Cognitive Dysfunction Syndrome (CDS) is most often diagnosed in older dogs, but that doesn’t mean cats don’t suffer from the disease. In fact, 28% of cats between 11 and 14 years old exhibit symptoms of CDS. Felines may be better than dogs at masking the signs of cognitive dysfunction, so it’s important for pet parents to pay careful attention to their older cat’s behavior.
Watch for the following symptoms of feline cognitive dysfunction syndrome:
- Sleeping Habit Changes: If a cat has slept during the day and been active during the night for most of its life, cognitive dysfunction may reverse the cycle. Also, sleep may become more interrupted and fitful.
- Disorientation: Animals with CDS will often sit and stare at nothing in particular. They might also wander around nervously and get stuck in an area of their home because they can’t figure out their way around objects.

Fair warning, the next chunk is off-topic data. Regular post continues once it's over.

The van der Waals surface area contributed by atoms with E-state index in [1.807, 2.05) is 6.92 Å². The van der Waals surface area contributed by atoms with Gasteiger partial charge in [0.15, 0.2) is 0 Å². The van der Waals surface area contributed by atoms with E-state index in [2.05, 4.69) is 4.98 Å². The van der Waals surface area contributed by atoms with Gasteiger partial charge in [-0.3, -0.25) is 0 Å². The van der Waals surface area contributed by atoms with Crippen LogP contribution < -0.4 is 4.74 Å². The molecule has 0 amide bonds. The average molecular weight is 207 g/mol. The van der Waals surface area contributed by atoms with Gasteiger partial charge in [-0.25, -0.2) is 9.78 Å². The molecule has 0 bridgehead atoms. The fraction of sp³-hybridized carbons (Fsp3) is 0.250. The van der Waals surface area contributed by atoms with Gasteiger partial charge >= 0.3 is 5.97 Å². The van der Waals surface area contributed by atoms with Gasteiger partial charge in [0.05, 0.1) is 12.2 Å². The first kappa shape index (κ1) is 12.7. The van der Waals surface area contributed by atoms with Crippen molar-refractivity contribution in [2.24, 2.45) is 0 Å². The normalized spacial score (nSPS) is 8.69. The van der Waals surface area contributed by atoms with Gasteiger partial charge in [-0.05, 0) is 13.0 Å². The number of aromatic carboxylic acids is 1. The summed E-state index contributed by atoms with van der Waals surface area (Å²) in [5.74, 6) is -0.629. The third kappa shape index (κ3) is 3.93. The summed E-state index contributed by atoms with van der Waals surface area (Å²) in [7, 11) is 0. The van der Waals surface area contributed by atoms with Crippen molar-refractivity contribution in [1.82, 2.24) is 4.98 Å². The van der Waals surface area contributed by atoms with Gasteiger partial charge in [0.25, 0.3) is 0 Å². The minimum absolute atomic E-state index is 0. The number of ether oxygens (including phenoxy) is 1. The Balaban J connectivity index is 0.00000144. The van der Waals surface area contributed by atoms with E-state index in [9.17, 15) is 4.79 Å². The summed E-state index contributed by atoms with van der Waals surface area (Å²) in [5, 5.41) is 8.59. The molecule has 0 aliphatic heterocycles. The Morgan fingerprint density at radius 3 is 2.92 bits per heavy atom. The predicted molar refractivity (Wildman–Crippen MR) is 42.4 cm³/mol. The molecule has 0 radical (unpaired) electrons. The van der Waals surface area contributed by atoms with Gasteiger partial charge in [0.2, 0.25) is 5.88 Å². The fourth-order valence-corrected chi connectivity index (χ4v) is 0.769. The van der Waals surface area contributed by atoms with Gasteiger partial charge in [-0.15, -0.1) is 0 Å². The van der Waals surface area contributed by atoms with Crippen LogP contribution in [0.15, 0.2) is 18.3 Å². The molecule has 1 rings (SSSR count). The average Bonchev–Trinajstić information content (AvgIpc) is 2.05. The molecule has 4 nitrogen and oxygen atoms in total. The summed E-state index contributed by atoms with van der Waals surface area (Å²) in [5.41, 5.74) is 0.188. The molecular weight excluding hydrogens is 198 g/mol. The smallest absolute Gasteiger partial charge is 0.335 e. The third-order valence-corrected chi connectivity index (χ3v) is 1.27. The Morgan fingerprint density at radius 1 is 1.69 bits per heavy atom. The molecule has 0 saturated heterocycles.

- Behavioral Changes: These changes can vary from animal to animal. Some cats may become less social, while others may stop grooming themselves. If your cat becomes more vocal or stops using the litter box, don’t write these things off as bad behavior. Changes like these can be signs of CDS or other medical conditions.
Any changes in behavior should be discussed with your cat’s veterinarian. CDS diagnosis involves ruling out other conditions that can cause similar symptoms. If your cat is diagnosed with CDS, follow your vet’s recommendations. Some cats can benefit from feline antioxidants supplements, while others might be prescribed a medication like selegiline. Also, for cats suffering from CDS, a stress-free environment and sticking to a daily routine is helpful.